How to make procurement docs people understand

Big companies have whole teams to pore over longwinded contracts but that’s unfair to smaller, talented players, writes Amy McNichol

1 June 2022

Paper weight … CDPS wants to cut procurement docs down to size to aid small players

In the digital economy part of the Digital Strategy for Wales, the Welsh Government says it wants to create:

procurement practices and policies [that] support innovation and economic prosperity, allowing businesses in Wales to thrive and support [the] public sector in working with a responsive market of companies

CDPS wants to set an example in this vein. To create healthy competition among a more diverse pool of providers, we’ve started to rethink the design of the documents we use to procure goods and services.

Users of these procurement documents are:

Diverse pool of providers

We know that many providers of public sector goods and services are large companies with lots of experience in applying for – and winning – procurement contracts. Some providers have individuals, or even teams, dedicated to reading lengthy contracts so the company can feel confident in signing them.

But for smaller, less-experienced providers, legally binding themselves to verbose documents they’re not certain they understand can understandably be anxiety-inducing.

CDPS has approached our overhaul of procurement content with these small and medium enterprises in mind.

Here are some of the common barriers standing in the way of these smaller players providing goods or services to CDPS.

1. Too much or too little information

Procurement can take a long time. From the first written contact providers get from CDPS, to signing an agreement, months have often passed. This makes giving providers the right information at the right time essential, so they don’t have to remember it from a document they read months earlier.

We found that, often, documents weren’t giving the appropriate amount of detail, which risked one of 2 things happening:

Improvement: Working within legal boundaries, we’ve started to create layers of content so that we first give users relevant, top-level information. We include an external link or a nudge towards more comprehensive information for people who need it.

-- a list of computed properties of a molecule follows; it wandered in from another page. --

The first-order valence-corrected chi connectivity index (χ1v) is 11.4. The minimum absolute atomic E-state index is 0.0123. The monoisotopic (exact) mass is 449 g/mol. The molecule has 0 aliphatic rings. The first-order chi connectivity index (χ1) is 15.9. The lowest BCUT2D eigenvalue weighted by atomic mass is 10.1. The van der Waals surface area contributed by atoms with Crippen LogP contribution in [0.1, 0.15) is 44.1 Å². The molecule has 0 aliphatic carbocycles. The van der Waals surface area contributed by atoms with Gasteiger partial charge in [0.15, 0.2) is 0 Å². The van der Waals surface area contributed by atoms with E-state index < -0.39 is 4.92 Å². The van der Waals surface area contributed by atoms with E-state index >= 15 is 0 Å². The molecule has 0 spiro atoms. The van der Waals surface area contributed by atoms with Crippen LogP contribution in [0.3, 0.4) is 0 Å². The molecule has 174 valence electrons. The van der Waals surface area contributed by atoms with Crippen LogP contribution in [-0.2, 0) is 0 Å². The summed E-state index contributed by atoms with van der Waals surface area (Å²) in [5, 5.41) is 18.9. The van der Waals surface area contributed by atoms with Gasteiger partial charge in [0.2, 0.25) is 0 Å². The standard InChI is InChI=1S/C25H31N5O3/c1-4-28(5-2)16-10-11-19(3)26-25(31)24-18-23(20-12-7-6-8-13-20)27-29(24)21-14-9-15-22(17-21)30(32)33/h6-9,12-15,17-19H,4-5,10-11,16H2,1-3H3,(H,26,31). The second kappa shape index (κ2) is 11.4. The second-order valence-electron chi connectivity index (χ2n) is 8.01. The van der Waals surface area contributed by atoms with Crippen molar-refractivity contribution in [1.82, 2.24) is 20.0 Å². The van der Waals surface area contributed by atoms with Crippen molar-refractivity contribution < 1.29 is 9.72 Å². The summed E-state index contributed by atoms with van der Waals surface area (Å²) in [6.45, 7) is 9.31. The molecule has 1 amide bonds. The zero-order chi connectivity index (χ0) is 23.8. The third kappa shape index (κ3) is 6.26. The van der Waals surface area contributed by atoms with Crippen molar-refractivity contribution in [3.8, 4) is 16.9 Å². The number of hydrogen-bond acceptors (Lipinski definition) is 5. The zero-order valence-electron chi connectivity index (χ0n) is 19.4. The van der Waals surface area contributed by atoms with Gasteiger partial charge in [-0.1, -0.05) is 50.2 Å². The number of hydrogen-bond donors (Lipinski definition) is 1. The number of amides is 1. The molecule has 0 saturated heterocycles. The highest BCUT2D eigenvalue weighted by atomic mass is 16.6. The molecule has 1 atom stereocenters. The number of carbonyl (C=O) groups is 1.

2. Order of process unclear

CDPS shares around 8 to 12 documents with a provider over the duration of a procurement. Sometimes, we need to send a bundle of related things at the same time as email attachments.

Improvement: We’re conscious that the volume could be overwhelming so we’re aiming to:

3. Long-winded, complex sentences and inconsistencies block understanding

Legal documents are often a mishmash of other documents that have been combined over time. That’s partly why they can be so long and repetitive.

A buying organisation might have started by using a standard contract and later realised that it’s missing clause X. The organisation will add clause X in (often just lifting and shifting it from a contract from another organisation) but clause X might not use the same words, style or ‘terms’ that the rest of the standard contract uses – a recipe for confusion.

Improvement: We’re starting to translate legal language into plain language to open it up to providers without much legal knowledge.

We’ve also reduced inconsistencies. For example, some documents refer to ‘providers’, some call them ‘suppliers’, some say ‘bidders’, others use ‘tenderers’. The 4 words seem to have been used interchangeably at any point in CDPS procurement. We’ve defined each to avoid confusion.

Now we wait to hear from users…

We hope to start using the templates and documents we’ve been working on within the next few months, which will help us to find out where we need to improve. We’ve built in opportunities for providers to feed back to us so we can see where things might still be confusing or inconsistent.

We’re also keen to work with our other set of users: CDPS colleagues who run each procurement. We’ve added guidance into some of the templates they add information to before they share them with providers. We’ll be interested to see if that guidance is enough.

Amy McNichol is a content designer working for CDPS

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